Scooter Store CEO Marty Landon, in an email sent out to employees on Sunday, denied that his beleaguered company is under investigation by the Department of Justice.
"The Department of Justice has informed our legal counsel that the company is not a target of this investigation and we will continue to cooperate with the government in their work," Landon wrote. "Nonetheless, our access to capital has been declining rapidly since that time."
On Feb. 20, the New Braunfels-based company was raided by federal and state officials as part of what at the time was described as an ongoing investigation into possible Medicare fraud.
Most Scooter Store employees left the building that day, referring all inquiries to the FBI.
In that email, Landon told his workforce of about 1,200 employees to not come to work unless they're advised to do so by the company human resources department.
"With the help of outside experts, we are conducting a review of our policies, practices, finances and resources to identify a viable path forward," Landon wrote in his most recent email. "As we conduct this review, we will operate with a contingent of core personnel and focus on our current customers to ensure that operations are not unnecessarily disrupted. Our Human Resources department or someone authorized by the Human Resources department either has or will notify those employees who are being asked to return to work at this time."
In September 2012, the company laid off 220 workers.
At the time, company officials blamed a 40 percent drop in Medicare reimbursements for power mobility devices in part for the reduction in force.
The government also changed its pay schedule, requiring patients to rent the scooters rather than pay for them outright. Those changes, coupled with a new program that requires prior authorization for patients to get coverage for a scooter, forced the company to reassess its business model, a spokesman said at the time.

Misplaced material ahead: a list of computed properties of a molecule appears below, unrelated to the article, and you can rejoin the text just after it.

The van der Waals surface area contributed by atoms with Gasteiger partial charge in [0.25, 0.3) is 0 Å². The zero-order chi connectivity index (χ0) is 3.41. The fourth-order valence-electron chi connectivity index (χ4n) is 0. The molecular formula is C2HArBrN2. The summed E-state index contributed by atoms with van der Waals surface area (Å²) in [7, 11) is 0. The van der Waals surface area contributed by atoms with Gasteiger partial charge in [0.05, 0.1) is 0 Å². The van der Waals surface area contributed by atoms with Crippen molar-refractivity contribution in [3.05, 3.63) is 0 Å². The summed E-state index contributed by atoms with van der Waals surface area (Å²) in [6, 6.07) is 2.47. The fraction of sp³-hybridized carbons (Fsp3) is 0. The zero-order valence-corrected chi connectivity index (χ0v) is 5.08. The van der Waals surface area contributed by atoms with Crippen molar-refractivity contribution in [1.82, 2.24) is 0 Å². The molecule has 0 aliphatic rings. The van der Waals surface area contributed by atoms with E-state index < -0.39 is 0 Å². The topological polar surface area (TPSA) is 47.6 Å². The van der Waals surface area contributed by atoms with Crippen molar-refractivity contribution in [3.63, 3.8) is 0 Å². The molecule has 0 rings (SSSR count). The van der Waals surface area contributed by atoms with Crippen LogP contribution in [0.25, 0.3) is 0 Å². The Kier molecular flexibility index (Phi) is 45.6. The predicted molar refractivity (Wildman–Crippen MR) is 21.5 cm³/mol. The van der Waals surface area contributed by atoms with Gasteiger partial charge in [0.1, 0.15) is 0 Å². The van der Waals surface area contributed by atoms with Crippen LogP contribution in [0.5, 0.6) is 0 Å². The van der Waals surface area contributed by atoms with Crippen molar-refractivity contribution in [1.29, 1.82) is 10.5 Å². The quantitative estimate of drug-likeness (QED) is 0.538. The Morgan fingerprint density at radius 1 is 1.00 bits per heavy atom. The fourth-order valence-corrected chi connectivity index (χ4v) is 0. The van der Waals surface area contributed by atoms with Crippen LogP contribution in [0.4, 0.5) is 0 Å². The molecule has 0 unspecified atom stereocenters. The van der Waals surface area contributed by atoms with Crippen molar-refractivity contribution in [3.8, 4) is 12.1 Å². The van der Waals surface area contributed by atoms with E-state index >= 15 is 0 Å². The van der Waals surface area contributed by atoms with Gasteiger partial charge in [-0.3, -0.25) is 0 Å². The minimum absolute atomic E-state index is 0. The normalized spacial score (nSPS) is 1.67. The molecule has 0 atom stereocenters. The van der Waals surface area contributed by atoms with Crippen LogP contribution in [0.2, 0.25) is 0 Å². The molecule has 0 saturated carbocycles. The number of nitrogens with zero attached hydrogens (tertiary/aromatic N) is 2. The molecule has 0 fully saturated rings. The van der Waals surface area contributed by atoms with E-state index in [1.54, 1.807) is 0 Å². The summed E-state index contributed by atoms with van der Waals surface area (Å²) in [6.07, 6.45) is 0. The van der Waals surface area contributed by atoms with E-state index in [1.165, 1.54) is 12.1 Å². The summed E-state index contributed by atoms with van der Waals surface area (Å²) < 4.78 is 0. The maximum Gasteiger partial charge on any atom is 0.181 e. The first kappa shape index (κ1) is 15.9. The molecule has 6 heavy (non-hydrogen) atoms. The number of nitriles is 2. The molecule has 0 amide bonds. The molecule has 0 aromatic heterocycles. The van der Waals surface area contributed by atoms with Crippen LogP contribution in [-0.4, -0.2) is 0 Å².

The changes to the way Medicare handles scooter claims came after an audit by the Office of the Inspector General, which found rampant fraud in seven states, including Texas, involving power mobility devices.
Then, on Feb. 8, the Scooter Store announced the further elimination of 150 jobs. In a news release issued at the time, the company blamed the layoffs on "the result of recent announcements by government agencies related to fundamental changes in claims processing procedures and reductions in reimbursement amounts."
New Braunfels Mayor Gale Pospisil said the city has been kept in the dark concerning the furloughs.
“I’m a little disappointed that we didn’t get any kind of notice or discussion,” said Pospisil. “I know they didn’t talk to the chamber of its economic development group either.”
The mayor said the city currently has a 5.4 percent unemployment rate and she is concerned about the impact on that if the furloughs become permanent.
“It is the city’s largest private industry employer of permanent employees,” Pospisil said.
No one from the company has been available to discuss the employment situation at the company with the media.